E&H Assistant Professor of Hispanic Studies Oleski Miranda Navarro Uses Literature to Study the History and People’s Narratives of His Hometown in Venezuela
Dr. Oleski Miranda Navarro, Assistant Professor of Hispanic Studies at Emory & Henry College, provides an anthropological view of how the oil industry in rural Venezuela has destroyed his hometown.
“Oil marked everything in that town, and it destroyed communities,” he says, noting his focus on “extractivism,” the process of removing natural resources for export. “It is very similar to the small coal towns in Southwest Virginia, where companies benefit from the wealth and the communities don’t get a share.”
Navarro’s research, funded by a grant from the University of Wyoming, explores the history of Venezuela and “the narratives that came with oil” through the close reading of two novels written in the 1930s. He says the country did not have wealth in colonial times, but in the early 20th century, the farmers and fishermen of western Venezuela towns found oil destroying the land and water sources.
But it wasn’t just the environment in Venezuela that suffered. “When American companies came to my town, they reproduced a Jim Crow system,” Navarro says. “You can see the class system—workers, corporations, and people—who begin to shift.”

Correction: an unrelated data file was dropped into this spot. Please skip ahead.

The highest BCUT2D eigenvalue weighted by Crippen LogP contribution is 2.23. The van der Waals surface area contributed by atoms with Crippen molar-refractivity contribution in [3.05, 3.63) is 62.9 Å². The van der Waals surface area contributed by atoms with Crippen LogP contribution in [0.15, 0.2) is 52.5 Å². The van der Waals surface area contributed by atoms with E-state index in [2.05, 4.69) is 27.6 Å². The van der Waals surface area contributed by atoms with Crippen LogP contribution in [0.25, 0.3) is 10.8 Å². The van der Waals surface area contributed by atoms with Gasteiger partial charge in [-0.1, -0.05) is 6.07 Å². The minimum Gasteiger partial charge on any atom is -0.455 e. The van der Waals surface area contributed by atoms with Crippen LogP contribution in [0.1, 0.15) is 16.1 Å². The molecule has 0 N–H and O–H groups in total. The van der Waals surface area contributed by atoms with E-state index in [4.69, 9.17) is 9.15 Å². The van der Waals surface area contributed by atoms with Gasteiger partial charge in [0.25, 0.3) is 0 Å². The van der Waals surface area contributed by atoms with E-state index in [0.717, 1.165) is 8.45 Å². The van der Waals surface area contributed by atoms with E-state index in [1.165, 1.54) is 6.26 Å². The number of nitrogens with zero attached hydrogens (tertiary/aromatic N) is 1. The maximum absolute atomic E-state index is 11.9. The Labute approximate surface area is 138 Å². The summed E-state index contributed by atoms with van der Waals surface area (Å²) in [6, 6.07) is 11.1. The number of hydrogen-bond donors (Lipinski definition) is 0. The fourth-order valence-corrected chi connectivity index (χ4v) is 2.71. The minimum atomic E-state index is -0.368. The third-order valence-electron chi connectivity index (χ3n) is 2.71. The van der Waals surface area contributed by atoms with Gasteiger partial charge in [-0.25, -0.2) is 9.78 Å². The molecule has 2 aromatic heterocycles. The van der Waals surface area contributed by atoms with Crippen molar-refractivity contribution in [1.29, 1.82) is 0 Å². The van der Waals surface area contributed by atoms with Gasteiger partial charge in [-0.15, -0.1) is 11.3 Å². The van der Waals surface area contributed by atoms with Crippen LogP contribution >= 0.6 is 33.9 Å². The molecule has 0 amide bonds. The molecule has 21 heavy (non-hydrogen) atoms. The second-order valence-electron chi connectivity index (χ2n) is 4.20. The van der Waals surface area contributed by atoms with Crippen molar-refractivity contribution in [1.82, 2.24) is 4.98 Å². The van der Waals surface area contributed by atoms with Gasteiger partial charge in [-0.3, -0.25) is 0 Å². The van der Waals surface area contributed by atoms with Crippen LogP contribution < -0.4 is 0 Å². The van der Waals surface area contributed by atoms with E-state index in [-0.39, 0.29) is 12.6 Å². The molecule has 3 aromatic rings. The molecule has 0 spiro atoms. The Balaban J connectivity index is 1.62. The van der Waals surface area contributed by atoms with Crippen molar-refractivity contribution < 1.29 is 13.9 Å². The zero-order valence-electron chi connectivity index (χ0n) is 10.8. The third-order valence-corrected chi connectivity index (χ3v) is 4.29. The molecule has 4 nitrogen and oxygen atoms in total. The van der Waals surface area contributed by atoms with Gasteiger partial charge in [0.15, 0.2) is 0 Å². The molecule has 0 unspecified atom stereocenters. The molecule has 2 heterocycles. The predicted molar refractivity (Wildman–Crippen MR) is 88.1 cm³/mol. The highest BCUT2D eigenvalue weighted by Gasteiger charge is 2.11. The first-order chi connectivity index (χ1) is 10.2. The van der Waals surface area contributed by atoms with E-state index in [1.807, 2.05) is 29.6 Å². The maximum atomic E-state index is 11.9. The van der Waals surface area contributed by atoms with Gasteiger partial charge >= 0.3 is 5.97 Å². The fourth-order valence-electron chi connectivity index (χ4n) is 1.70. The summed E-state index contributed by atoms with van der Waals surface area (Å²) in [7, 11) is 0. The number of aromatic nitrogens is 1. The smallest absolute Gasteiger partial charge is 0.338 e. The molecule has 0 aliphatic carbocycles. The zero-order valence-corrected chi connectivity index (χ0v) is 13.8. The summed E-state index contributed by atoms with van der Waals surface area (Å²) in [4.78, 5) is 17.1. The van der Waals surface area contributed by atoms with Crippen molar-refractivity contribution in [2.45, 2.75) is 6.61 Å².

“Narratives like this will give you good insight as to what was happening to certain people,” Navarro says of the racism he sees in Venezuela during the period. “There is not much written about the Black immigrants who came to my hometown. What is their story?”
Navarro, in his second year at Emory & Henry, teaches advanced Spanish courses in the history, society, and culture of Hispanic groups—with a specialty focus on film and literature.
While his research is personal, he says it also informs his teaching. “I share my research with my students to help explain important issues,” he says, noting that he assigns literature in his courses to better understand the history of Hispanic groups.
“We will always be able to hear the stories of these different people who came from different places,” he says. “I study the human side of these people, not just corporate reports.”